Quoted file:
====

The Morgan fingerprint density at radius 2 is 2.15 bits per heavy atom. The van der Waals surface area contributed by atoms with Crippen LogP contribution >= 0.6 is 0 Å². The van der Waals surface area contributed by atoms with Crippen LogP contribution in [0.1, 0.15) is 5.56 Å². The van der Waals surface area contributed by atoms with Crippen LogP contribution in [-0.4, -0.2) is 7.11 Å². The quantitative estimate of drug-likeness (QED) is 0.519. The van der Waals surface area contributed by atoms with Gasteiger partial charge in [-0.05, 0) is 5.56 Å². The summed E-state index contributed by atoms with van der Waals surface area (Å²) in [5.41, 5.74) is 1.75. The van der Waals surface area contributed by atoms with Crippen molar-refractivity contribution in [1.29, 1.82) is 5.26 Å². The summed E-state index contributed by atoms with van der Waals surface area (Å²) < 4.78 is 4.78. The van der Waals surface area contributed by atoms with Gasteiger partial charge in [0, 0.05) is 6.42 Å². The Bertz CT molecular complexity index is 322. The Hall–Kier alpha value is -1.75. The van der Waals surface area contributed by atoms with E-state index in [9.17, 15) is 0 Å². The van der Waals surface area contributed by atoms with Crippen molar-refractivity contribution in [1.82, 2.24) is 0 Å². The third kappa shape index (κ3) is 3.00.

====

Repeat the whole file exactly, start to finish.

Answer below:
The Morgan fingerprint density at radius 2 is 2.15 bits per heavy atom. The van der Waals surface area contributed by atoms with Crippen LogP contribution >= 0.6 is 0 Å². The van der Waals surface area contributed by atoms with Crippen LogP contribution in [0.1, 0.15) is 5.56 Å². The van der Waals surface area contributed by atoms with Crippen LogP contribution in [-0.4, -0.2) is 7.11 Å². The quantitative estimate of drug-likeness (QED) is 0.519. The van der Waals surface area contributed by atoms with Gasteiger partial charge in [-0.05, 0) is 5.56 Å². The summed E-state index contributed by atoms with van der Waals surface area (Å²) in [5.41, 5.74) is 1.75. The van der Waals surface area contributed by atoms with Crippen molar-refractivity contribution in [1.29, 1.82) is 5.26 Å². The summed E-state index contributed by atoms with van der Waals surface area (Å²) < 4.78 is 4.78. The van der Waals surface area contributed by atoms with Gasteiger partial charge in [0, 0.05) is 6.42 Å². The Bertz CT molecular complexity index is 322. The Hall–Kier alpha value is -1.75. The van der Waals surface area contributed by atoms with E-state index in [9.17, 15) is 0 Å². The van der Waals surface area contributed by atoms with Crippen molar-refractivity contribution in [1.82, 2.24) is 0 Å². The third kappa shape index (κ3) is 3.00.